As I shared in Part One of this series, I’ve been on a journey since early 2017 to get educated about Artificial Intelligence (AI). I was overwhelmed by the volume of articles published about AI and a proliferation of claims related to the use of AI technologies that were confusing to me. I craved a framework that would simplify and clarify what AI is all about today and how to think about taking advantage of the technologies. This framework is discussed in Part One.
In this second article, I want to share my perspective on what HR leaders need to do with this knowledge. I’m writing this article with a focus on senior HR leaders as the target audience, but I hope others can also find some of these thoughts to be useful.
I believe there are at least three major actionable implications for HR leaders as AI technology utilization advances:
HR leaders should be working with others in their companies to find opportunities to apply these technologies for the benefit of customers and employees. This is simply part of the ongoing responsibility of HR leaders to periodically step back and look at the whole system of organizational effectiveness that is integral to achieving the strategy of the company. Senior HR leaders should always be looking at core value-creation processes and infrastructure support processes to test whether the application of new technologies could improve the performance of these processes. This requires that these leaders be deeply engaged in all aspects of the business so that they can start with a clear picture of the opportunity or challenge – and then determine where these new technologies can help.
Spotting these opportunities also requires leaders to be sufficiently educated about the potential of these new technologies. I refer you to Part 1 where I provided an overview of the field and references to additional reading. There are now many online courses available to learn about AI from providers such as LinkedIn Learning and major universities.
A good example of applying AI to core value creation processes comes from PayPal. PayPal COO Bill Ready was recently interviewed by McKinsey about the application of AI to PayPal’s products. Ready provided this example:
We use a lot of machine-learning technologies in the area of fraud and risk capabilities. PayPal One Touch now has more than 70 million users. It’s become the most rapidly adopted product in the history of PayPal. We are able to give a user a seamless buying experience—no password or fingerprint required—because we’re able to consume hundreds of data elements on any one transaction and secure the user better using those elements than if the user had given us a password.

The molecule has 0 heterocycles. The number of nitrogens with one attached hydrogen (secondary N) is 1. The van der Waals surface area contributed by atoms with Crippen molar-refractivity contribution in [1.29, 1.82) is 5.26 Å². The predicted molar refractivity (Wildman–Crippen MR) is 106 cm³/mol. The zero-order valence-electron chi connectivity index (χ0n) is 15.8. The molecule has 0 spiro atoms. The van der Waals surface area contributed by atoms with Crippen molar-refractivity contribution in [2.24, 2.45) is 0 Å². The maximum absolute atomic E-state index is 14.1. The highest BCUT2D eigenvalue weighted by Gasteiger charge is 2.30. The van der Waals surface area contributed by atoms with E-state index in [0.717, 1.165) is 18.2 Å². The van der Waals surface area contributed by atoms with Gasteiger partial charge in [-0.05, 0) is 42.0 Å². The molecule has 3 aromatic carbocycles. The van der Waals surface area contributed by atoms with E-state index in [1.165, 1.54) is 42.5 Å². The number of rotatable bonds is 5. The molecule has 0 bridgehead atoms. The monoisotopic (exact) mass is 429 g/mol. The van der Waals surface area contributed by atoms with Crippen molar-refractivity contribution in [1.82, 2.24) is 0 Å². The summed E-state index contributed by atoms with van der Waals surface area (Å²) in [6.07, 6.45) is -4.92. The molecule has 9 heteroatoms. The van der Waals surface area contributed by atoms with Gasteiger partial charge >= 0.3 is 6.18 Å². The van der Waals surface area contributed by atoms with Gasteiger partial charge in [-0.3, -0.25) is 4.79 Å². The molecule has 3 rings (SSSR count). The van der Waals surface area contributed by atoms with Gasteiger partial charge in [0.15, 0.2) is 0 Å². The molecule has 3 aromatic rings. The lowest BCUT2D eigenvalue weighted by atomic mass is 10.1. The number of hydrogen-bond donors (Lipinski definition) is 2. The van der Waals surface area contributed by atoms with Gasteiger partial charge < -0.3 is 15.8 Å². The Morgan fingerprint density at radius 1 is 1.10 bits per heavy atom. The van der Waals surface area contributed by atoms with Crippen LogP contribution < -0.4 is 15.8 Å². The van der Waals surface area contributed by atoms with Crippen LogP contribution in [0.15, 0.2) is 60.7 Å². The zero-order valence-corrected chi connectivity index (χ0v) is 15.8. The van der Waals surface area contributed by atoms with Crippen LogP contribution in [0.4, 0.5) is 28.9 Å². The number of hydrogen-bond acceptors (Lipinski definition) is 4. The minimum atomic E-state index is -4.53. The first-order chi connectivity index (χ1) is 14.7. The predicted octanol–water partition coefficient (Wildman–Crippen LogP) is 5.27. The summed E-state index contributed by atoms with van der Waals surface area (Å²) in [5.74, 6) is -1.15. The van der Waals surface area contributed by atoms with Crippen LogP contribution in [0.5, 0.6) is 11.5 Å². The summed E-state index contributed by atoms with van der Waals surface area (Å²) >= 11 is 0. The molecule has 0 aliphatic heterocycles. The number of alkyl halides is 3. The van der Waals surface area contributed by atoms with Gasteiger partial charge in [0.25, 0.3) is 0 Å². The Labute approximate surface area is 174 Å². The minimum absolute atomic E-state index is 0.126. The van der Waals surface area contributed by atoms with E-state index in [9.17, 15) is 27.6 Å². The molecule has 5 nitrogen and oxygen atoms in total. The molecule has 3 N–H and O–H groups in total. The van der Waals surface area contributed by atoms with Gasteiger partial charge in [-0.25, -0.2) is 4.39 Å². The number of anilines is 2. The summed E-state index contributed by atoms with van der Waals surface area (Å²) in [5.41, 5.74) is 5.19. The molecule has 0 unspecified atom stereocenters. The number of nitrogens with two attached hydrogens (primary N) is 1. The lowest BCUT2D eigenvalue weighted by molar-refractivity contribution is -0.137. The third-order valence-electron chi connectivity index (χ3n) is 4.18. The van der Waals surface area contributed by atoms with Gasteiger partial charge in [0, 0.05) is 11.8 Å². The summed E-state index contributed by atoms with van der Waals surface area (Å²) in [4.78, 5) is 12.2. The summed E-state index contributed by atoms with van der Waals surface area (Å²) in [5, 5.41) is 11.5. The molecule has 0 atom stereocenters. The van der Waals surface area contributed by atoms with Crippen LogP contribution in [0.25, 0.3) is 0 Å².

PayPal has taken one of the basic things that merchants value – getting paid – and simplifying that in a way that customers like - using AI technologies.
There are some philosophical choices that must be made about the application of these technologies to business opportunities. I’m not going to attempt to cover complicated legal and ethical considerations here (Jeffrey Kaplan does a good job of that in Artificial Intelligence: What Everyone Needs to Know). In this article, I’m focused on the question of whether to see the application of AI technologies as all about productivity through automating work and eliminating jobs or as augmenting humans and creating new opportunities for people. Here’s an example. I’ve recently talked with leaders in a financial services company about how they intend to apply these technologies to financial planning advice. They were grappling with the question of whether they wanted the technologies to completely replace financial advisors, augment financial advisors by eliminating some of the simpler tasks that were taking up their time or some hybrid of the two. When I last spoke with them, their philosophy was to augment financial advisors – but there was still much to consider about how that would work.
A lot has been written on the employment opportunities AI technologies create by eliminating monotonous work or by figuring out ways to make people super-human. Steve Lohr wrote in the New York Times recently about one such example at State Auto Insurance Companies. He quoted a manager in the AI effort who said: “We’re here to partner with you [the employees] to find those tasks that drive you crazy.” In this case, State Auto Insurance Companies applied some AI technologies in the automation of tasks and then tracked the efficiencies. The results showed that AI technologies allowed the company to increase throughput significantly without adding much headcount. These stories seem to be proliferating, creating hope for these positive outcomes in the near term.